Regardless of the worn rubber, I edged out the Draco Subaru STI and maintained the lead over the Mopar SRT4, Fuji Racing Miata, and Slick Motorsports EVO with a 1:15.0XX second lap time. TIC continued to dominate and held a two second margin over the field. Brian and his Hamfist Racing Subaru STI also performed well in the first session running a 1:15.XXX and sitting just outside the final trophy spot. For the next and last practice session I still had not swapped rubber. Naturally, my practice time matched my time attack run nearly identically. Brian however showed some significant improvement, nipping away at my comfort zone. Once the session was over I had 30 minutes to swap rubber and get in grid for the final time attack session. The street class drivers took notice upon unveiling the fresh rubber nestled under the seamlessly harmless blue tarp. The Dunlops were shaved to 6/32”, mounted to a brand new set of 17x9” Rota DPT’s and ready to grip the road like a fat kid holding a candy bar.
Released behind Tony in the TIC Subaru I went out for half a lap of tire scrubbing and left foot braking before going all out for the top spot. With the tires scrubbed and brakes warmed up, I headed into the main straight right before the timing equipment with the intent of tripping the start line with as much speed as possible. But at the end of the straight Tony slammed his brakes nearly parking his car at the timing equipment, his arms flailing wildly out the side of the car. I was confused and was forced to slow down. Tony continued his run awkwardly and because of his random braking frenzy I was right on his tail the entire session. On my last lap fuel level got so low the car began to starve again on the long right-hander. Needless to say my session was seriously compromised.
When we pulled into the pits Tony was obviously very upset. He proceeded to explain that there was a pylon on the main straight toppled over lying directly in his racing line. Now that he mentioned it, I do recall instinctively driving around the pylon on the straight like a good autocrosser. Tony made a very valid point that safety should always be the number one concern on track and the pylon was certainly a hazard. As it turned out the pylon was there for most of the Street class drivers and anyone affected by it was welcome back for a repeat final time attack session. Naturally the top 5 street class cars, Brian and I included, opted to hit the track for a pylon-less session.
I scrambled for gas in the paddock and found team WDS willing to sell me 5 gallons of my favorite go juice, Sunoco GT100, in time for the repeat session. Back out on track everything went smooth and safe. I continued to push harder and brake later. Apparently I wasn’t the only one pushing since 4 out of 5 drivers who opted for the session improved. Fortunately I managed to hold on to second place over the Draco Performance Subaru STI by a 0.074 second margin. TIC took first in Street class by 1.741 seconds, the smallest margin out of any Redline events at which they competed. Unfortunately, Brian suffered from fuel starve and a smoking hot turbo in the final session and had to park it off course until the session was over. He still managed to secure 5th place in Street-AWD with a 1:15.086 lap time. My best lap clocked in at a scorching 1:14.384.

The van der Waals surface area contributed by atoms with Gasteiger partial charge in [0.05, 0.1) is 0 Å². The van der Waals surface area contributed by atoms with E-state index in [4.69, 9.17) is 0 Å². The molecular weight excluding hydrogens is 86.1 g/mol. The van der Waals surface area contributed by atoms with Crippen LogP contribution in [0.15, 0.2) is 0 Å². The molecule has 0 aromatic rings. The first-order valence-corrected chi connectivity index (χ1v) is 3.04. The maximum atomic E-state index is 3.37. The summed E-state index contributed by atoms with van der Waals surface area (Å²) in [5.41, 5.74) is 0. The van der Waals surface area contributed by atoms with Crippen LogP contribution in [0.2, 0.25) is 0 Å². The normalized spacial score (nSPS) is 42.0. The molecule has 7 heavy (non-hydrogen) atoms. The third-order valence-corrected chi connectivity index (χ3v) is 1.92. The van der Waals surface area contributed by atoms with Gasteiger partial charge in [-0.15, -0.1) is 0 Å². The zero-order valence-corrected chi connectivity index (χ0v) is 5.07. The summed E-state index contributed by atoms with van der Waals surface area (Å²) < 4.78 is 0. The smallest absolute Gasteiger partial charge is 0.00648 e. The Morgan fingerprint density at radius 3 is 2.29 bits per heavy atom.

At the conclusion of the time attack we check in on long-time-autocrosser-turned-time-attack-hot-shoe, Mark Daddio, to see how his day closed out. He had lapped the AMS/NOS Mitsubishi EVO X at a blistering 1:07.222 seconds despite power steering issues. Mark is an incredible driver and continues to impress at every event he drives for AMS. He commented on how fast I was in an STU prepped car and congratulated me on the podium finish. He then asked, “Is that the car you plan to run at the SCCA Solo National Championships next week?” “Yeah. Why?” I replied. “You’re CRAZY!” he insisted. Mark Daddio is the kind of guy who understands the importance of maintaining a national championship car (being a multi-national solo champion).
One recurring theme I’ve notice throughout interactions with top drivers in the country is that rarely does anyone understand the importance of maintaining the hamfist mentality. Without this critical personality trait Team Hamfist would just be another group of weenies wondering, “What if?” I say, “Whatever”. I didn’t break the car and I was off to Nebraska two days later for the SCCA ProSolo Finale and Solo National Championships.